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Synopsis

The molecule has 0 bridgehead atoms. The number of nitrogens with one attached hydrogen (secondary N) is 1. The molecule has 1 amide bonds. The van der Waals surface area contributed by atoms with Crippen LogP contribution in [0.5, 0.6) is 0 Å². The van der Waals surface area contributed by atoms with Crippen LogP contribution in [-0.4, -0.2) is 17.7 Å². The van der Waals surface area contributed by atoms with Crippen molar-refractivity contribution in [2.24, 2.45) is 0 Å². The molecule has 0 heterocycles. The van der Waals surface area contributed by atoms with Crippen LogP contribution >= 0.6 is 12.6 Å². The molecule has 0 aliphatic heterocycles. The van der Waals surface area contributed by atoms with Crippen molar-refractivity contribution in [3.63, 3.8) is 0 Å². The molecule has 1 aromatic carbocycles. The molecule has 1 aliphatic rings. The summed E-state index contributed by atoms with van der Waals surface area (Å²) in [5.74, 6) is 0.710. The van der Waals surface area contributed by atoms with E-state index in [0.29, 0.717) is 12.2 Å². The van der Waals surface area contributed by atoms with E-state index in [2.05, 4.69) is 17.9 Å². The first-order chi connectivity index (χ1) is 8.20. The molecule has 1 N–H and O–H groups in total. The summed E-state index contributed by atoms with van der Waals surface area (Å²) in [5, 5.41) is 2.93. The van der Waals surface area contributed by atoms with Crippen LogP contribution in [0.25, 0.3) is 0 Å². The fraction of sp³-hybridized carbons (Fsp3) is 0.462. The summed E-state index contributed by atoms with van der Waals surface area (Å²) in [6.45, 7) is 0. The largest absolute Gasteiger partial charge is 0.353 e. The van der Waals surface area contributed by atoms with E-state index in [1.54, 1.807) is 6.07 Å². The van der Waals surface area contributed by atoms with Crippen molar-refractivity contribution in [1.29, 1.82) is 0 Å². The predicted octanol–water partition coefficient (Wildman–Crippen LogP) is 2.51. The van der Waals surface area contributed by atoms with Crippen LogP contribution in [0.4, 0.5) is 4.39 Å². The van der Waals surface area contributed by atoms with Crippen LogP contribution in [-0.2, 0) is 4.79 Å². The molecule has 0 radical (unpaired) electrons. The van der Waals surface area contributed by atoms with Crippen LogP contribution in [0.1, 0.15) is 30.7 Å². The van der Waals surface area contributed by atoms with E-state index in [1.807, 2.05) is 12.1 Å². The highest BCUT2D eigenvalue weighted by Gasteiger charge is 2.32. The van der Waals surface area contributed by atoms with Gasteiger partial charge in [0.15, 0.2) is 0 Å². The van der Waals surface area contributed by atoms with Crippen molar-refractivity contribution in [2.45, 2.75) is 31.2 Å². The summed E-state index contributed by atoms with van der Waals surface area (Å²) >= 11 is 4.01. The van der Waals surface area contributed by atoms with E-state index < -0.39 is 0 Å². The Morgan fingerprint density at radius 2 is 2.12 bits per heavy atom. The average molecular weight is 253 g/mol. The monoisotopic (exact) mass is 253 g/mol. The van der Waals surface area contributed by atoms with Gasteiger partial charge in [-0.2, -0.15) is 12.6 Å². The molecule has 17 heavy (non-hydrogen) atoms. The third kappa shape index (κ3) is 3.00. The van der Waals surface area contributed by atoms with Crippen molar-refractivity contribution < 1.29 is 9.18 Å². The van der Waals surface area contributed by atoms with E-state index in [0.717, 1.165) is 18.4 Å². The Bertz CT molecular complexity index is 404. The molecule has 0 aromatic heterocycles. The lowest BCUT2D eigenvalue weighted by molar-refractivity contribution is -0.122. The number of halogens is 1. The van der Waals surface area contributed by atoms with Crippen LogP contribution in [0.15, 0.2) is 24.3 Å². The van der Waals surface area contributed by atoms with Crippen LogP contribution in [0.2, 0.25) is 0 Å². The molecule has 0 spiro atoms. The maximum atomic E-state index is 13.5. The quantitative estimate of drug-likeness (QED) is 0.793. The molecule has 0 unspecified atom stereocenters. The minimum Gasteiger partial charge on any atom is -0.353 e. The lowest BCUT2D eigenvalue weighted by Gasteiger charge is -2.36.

The 'politics of provisions' - forceful negotiations over sustenance - has created surprising contests in world history, particularly in times of market transition. In England a 'politics of provisions' evolved in a dialogue between popular riots and paternalist subsistence policies from Tudor dearths to the Victorian embrace of free-market doctrines. Hence provision politics was a core ingredient of both state-formation and of the emergence of the first market economy and society in England. This book is the first full-scale critical revision of E.P. Thompson's seminal model of the 'moral economy of the crowd', which has had huge influence across the social sciences. It is the first synthesis of the many dispersed studies of three centuries of marketing and negotiations by riot over subsistence. By explaining such long-term shifts in patterns of political negotiation from parish-pump to Privy Council, this study offers a new view of why food riots were a more compelling and lasting bone of contention than enclosures, wages or votes.

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